In exploring the cultural and socio-political content of the period which has been widely referred to as the ‘roaring twenties’, Lynn Dumenil brings her analytical insights on how the American culture and society in the 1920s was formed upon revolutionary grounds. By…
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This stage of history is claimed by the author to have established “the central motifs that have shaped the modern American temper.”
While she acknowledges how important the role is of World War I being a tool or process of making the ‘roaring twenties’ happen, Dumenil does not believe in the common knowledge which infers that World War I is hugely responsible for such an outcome on which various aspects of change in American society, politics, economy, and culture are embedded. To her, it seems that the main source points to the major events of the industrial revolution as well as the consequences of a rapidly industrialized culture within a capitalist society. This is to say that World War I serves only to polish the results in the overall image of progressive economy or the idea of prosperity which caused population to shift from rural regions to urban locations believed to possess centers of commerce and adequate employment to support good living standards.
Among a number of trends which are quite vivid in her investigation of the 1920s, the expanding bureaucratic form of government is prominent yet somewhat notorious for yielding to excessive power which had stirred general distrust across the nation. By noting how a U.S. representative kept an argument about daylight-savings time in a wartime program, Dumenil demonstrates how federal laws are exercised even in handling petty matters of politics, sarcastically reacting “we might soon have laws passed attempting to regulate the volume of air a man should breathe, suspend the laws of gravity, or change the colors of the rainbow.” Alongside the increasing state of bureaucracy emerged urban liberalism and pluralism in America’s heterogeneous society. Coupled with a mass-consumer culture, this led to unequal distribution of wealth so that social movements which influenced different religious, ethnic, and cultural groups were
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According to the research findings, Dumenil shows little interest on the intellectual side of the American society. With the hurried pace of detailing relevant personalities as Cummings, Eliot, Hemingway, Fitzgerald, and contemporaries, she is rather inclined to project a lack of convincing tone and appetite for the rich philosophical contributions of the late Victorian age.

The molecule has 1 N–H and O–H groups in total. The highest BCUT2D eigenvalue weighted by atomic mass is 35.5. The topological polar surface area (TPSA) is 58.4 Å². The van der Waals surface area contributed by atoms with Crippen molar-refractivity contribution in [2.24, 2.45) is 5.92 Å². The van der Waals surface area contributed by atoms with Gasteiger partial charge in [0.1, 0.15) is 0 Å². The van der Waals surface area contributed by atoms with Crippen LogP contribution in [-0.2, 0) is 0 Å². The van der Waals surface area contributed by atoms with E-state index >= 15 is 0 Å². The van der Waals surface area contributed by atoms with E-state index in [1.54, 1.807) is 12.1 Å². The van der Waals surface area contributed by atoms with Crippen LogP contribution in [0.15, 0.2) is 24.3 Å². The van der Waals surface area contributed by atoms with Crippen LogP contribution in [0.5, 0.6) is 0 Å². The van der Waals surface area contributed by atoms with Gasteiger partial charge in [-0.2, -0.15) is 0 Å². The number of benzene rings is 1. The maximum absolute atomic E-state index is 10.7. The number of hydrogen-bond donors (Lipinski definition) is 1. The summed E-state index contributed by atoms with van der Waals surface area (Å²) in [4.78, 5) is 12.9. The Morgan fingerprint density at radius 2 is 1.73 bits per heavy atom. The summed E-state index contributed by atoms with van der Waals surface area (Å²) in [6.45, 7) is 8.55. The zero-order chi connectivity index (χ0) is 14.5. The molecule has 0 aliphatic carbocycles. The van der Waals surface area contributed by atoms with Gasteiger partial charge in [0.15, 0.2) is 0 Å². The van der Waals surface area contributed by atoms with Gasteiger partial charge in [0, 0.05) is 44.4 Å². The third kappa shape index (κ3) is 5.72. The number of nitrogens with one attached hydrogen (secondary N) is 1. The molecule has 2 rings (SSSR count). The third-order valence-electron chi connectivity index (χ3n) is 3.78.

In this chapter, author Lynn Cameron provides readers important insights on how young learners of English process the learning of grammar. The main focus here are the learners ages five to twelve, and the chapter discusses the subject of English grammar as it is linked to the child learner's original “knowledge” of grammar, and the importance of knowing how the pattern of learning words and phrases is significant in learning grammar.
When she is 18 years, her uncle, King William IV dies and she ascends to the throne. She meets her German cousin Albert who is encouraged to court the queen for purely political reasons. She has disagreements with her mother’s private secretary Sir John Conroy when he tries to pressure her to sign her mother to the throne until she is 25 years of age.
Hence, a bright example of a movie with deep purport and encouragement for further reflections can be suggested a work called Modern Times by Charlie Chaplin. At the first sight, this motion picture can be perceived as an ordinary light comedy where the main hero easily makes audience burst out laughing at ridiculous situations
Greek and Roman style architectural styles seemed to be out-dated and inconsistent by the coming of the 20th century and new styles of architecture must be devised in order to keep up with rapid pace of technological development that society faces. Two of these modern styles of architecture are 'Modernism' and 'Post-modernism'.
According to the role of women by Nottage, traditionally women were viewed as emotional individuals who were not capable sound decisions in times of crisis. The traditional gender role in the play has been used to depict biasness towards women character present in the play by giving various samples and incidences which points to this.
Three pieces of steel were subjected to different tempering temperatures while one piece was neither quenched nor tempered. The results indicate significant difference due to the temperatures to the conclusion that lower temperatures are recommended for the tempering stage.
At various museums, visitors can learn how people lived and worked in early times, what makes a work of art a masterpiece, or how electricity works. Some people also consider the term museum to apply to such educational institutions as planetariums, botanical gardens, zoos, nature centers, and even libraries.1
Art is never demonstrative; it never catches attention with an exhibitionistic appeal. Tate Modern is the place where one can be enchanted.
Tate was founded in 1807 by Sir Henry Tate and this the 200th anniversary year of the establishment. It can well be stated that this establishment has served the cause of art for two centuries and continues to work its meritorious repetition of exposure to budding and renounced artists alike.
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